Using the WebLogic Server Administration Console

The following console page shows a WebLogic Server instance called AdminServer with a listen port of 9001 on a null listen address and with no SSL port. Because this server instance is configured with the default channel, port 9001 will support T3, http, iiop, snmp, and ldap.

Figure 4: T3 RMI via ServerTemplateMBean on WebLogic console

The following console page shows a custom channel with a listen port value of 7010, a null listen address, and a mapping to public port 30010. By default, the custom channel supports T3 protocol.

Figure 5: T3 RMI via NetworkAccessPointMBean on WebLogic Console

Using WebLogic RESTful management services

The following shell script will create a custom channel with listen port ${CHANNEL_PORT} and a paired public port ${CHANNEL_PUBLIC_PORT}.



echo "Rest EndPoint URL http://${HOST}:${PORT}/management/weblogic/latest/edit"
if [ $# -eq 0 ]; then
exit 1

# Start edit
curl -j --noproxy '*' --silent \
--user $USER:$PASSWORD \
-H X-Requested-By:MyClient \
-H Accept:application/json \
-H Content-Type:application/json \
-d "{}" \
-X POST http://$HOST:$PORT/management/weblogic/latest/edit/changeManager/startEdit

# Create
curl -j --noproxy '*' --silent \
--user $USER:$PASSWORD \
-H X-Requested-By:MyClient \
-H Accept:application/json \
-H Content-Type:application/json \
-d "{
name: '${CHANNEL}'
}" \
-X POST http://$HOST:$PORT/management/weblogic/latest/edit/Servers/myServer/networkAccessPoints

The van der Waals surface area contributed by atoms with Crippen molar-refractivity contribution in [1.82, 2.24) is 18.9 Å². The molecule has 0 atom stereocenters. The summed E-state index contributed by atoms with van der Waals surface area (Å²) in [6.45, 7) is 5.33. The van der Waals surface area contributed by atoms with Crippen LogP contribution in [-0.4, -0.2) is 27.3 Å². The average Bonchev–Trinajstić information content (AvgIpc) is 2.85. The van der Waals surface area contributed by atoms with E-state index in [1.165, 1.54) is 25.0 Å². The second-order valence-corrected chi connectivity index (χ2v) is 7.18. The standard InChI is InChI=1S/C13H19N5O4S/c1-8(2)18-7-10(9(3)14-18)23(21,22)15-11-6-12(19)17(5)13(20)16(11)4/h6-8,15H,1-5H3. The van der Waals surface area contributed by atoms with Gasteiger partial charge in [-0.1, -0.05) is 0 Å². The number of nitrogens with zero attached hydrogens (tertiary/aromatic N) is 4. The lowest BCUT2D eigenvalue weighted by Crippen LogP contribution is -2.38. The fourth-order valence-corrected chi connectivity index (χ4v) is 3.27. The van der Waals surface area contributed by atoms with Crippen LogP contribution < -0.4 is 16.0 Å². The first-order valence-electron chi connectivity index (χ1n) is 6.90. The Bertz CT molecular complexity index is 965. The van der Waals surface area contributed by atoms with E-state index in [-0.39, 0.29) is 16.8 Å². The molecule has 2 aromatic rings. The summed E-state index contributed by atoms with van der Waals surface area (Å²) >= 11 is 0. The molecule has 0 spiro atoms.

curl -j --noproxy '*' --silent \
--user $USER:$PASSWORD \
-H X-Requested-By:MyClient \
-H Accept:application/json \
-H Content-Type:application/json \
-d "{
listenPort: ${CHANNEL_PORT},
}" \
-X POST http://$HOST:$PORT/management/weblogic/latest/edit/Servers/myServer/networkAccessPoints/${CHANNEL}

curl -j --noproxy '*' --silent \
--user $USER:$PASSWORD \
-H X-Requested-By:MyClient \
-H Accept:application/json \
-H Content-Type:application/json \
-d "{}" \
-X POST http://$HOST:$PORT/management/weblogic/latest/edit/changeManager/activate

Using a WLST script

The following WLST script creates a custom T3 channel named t3Channel that has a listen port listen_port and a paired public port public_port.

host = sys.argv[1]
port = sys.argv[2]
user_name = sys.argv[3]
password = sys.argv[4]
listen_port = sys.argv[5]
public_port = sys.argv[6]

print('custom host : [%s]' % host);
print('custom port : [%s]' % port);
print('custom user_name : [%s]' % user_name);
print('custom password : ********');
print('public address : [%s]' % public_address);
print('channel listen port : [%s]' % listen_port);
print('channel public listen port : [%s]' % public_port);

connect(user_name, password, 't3://' + host + ':' + port)



print('Channel t3Channel added ...')


WebLogic Server uses RMI communication using the T3 protocol to communicate between WebLogic Servers instances and with other Java programs and clients. When WebLogic Server runs in a Kubernetes cluster, there are special considerations and configuration requirements that need to be taken into account to make the RMI communication work. This blog describes how to configure WebLogic Server and Kubernetes so that RMI communication from outside the Kubernetes cluster can successfully reach the WebLogic Server instances running inside the Kubernetes cluster.

For many WebLogic Server features using T3 RMI, such as EJBs, JMS, JTA, and WLST, we support clients inside and outside the Kubernetes cluster. In addition, we support both a single WebLogic domain in a multinode Kubernetes cluster, and multiple WebLogic domains in a multinode Kubernetes cluster as well.